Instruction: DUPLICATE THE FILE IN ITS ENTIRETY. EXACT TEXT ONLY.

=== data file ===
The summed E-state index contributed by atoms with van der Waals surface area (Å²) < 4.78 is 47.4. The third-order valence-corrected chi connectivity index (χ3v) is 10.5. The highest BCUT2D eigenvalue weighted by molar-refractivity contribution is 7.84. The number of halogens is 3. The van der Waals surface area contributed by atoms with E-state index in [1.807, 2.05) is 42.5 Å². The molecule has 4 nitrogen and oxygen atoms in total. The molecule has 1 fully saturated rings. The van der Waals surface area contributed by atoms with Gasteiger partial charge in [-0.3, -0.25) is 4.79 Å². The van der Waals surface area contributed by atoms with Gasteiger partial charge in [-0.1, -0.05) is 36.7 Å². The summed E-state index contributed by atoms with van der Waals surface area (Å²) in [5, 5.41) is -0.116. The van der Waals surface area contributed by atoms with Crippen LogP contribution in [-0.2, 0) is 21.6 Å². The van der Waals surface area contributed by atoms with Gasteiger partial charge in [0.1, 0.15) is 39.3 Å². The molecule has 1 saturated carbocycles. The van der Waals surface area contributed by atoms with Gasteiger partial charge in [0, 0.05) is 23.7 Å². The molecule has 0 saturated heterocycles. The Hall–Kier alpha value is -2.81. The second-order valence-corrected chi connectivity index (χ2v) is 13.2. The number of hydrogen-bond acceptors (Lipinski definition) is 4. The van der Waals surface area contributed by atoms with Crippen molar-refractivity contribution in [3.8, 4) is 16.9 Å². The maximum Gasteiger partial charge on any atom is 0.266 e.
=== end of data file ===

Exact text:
The summed E-state index contributed by atoms with van der Waals surface area (Å²) < 4.78 is 47.4. The third-order valence-corrected chi connectivity index (χ3v) is 10.5. The highest BCUT2D eigenvalue weighted by molar-refractivity contribution is 7.84. The number of halogens is 3. The van der Waals surface area contributed by atoms with E-state index in [1.807, 2.05) is 42.5 Å². The molecule has 4 nitrogen and oxygen atoms in total. The molecule has 1 fully saturated rings. The van der Waals surface area contributed by atoms with Gasteiger partial charge in [-0.3, -0.25) is 4.79 Å². The van der Waals surface area contributed by atoms with Gasteiger partial charge in [-0.1, -0.05) is 36.7 Å². The summed E-state index contributed by atoms with van der Waals surface area (Å²) in [5, 5.41) is -0.116. The van der Waals surface area contributed by atoms with Crippen LogP contribution in [-0.2, 0) is 21.6 Å². The van der Waals surface area contributed by atoms with Gasteiger partial charge in [0.1, 0.15) is 39.3 Å². The molecule has 1 saturated carbocycles. The van der Waals surface area contributed by atoms with Gasteiger partial charge in [0, 0.05) is 23.7 Å². The molecule has 0 saturated heterocycles. The Hall–Kier alpha value is -2.81. The second-order valence-corrected chi connectivity index (χ2v) is 13.2. The number of hydrogen-bond acceptors (Lipinski definition) is 4. The van der Waals surface area contributed by atoms with Crippen molar-refractivity contribution in [3.8, 4) is 16.9 Å². The maximum Gasteiger partial charge on any atom is 0.266 e.